Eagle Scouts Make Key Improvements to Nature Preserves

By Raymond Clarke, Vice-President, Open Land Conservancy of Chester County


Open Land Conservancy of Chester County (“the Conservancy”) stewards approximately 500 acres of open space in the Valley Creek watershed in northern Chester County.  In these days of climate change, that stewardship has to go beyond letting nature take its course.  Intense rainstorms stress the natural stormwater management of our flood plains and forests and erode the trails that allow the community to enjoy the preserves.  The Conservancy’s long-standing partnership with scouting, and in particular the Eagle Scout program, has delivered improvements that allow us to – literally! – weather the storm.

The Eagle projects are far too many (bridges, kiosks, fences, erosion control structures, trail construction, tree planting, etc.!) to detail here, so we’ll just highlight two recent projects that provided immediate benefit to the preserves and the visitor experience.  In the Airdrie Forest Preserve in Paoli, Eagle Scout Na C. and his Paoli 1 team built a bridge crossing over a stormwater erosion gully, plus a check dam and water bar to help control erosion.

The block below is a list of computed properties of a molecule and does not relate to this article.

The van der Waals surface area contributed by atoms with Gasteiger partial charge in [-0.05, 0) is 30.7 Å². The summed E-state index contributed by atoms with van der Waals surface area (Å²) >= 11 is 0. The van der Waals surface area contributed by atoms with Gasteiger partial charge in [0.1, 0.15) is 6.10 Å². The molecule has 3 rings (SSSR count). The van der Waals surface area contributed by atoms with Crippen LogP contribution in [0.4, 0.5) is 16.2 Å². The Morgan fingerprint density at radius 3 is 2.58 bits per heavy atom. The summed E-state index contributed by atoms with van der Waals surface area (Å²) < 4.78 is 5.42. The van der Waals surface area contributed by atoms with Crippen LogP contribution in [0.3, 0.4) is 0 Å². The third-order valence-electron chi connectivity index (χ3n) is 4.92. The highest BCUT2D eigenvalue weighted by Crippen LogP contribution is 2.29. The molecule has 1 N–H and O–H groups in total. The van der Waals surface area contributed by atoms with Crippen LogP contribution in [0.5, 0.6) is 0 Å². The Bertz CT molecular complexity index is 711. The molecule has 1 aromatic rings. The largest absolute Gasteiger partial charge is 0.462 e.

In the George Lorimer Preserve, off North Valley Road in Tredyffrin, the Conservancy had just completed a major project to remove a dam and small pond that were threatened by stormwater runoff causing major erosion.  That project removed a culvert that carried a trail over the small tributary and widened the channel upstream of the project, making it difficult for visitors to cross.  Mats M. and his team, also from Paoli 1, built a boardwalk on the trail, to immediate visitor acclaim.  The graded project site, awaiting planting, is in the background of the photo below.

These two projects were undertaken by scouts from Paoli 1, but many scouts from many other troops have worked with OLC – particularly members of the Devon 50 troop.

The Conservancy has seen first-hand that not only do these projects benefit the nature preserves and their visitors, they are also great experiences for the scouts involved.  Starting with general parameters from Conservancy leadership, the Eagle Scouts learn how to design, document, plan and execute a project.  Their input to the design process has led to important improvements in the final products.  The team members learn useful practical skills.  And finally, all involved see how collaboration between users and providers can lead to great results that benefit the community at large.  The Conservancy and its members look forward to more Eagle projects in the years to come.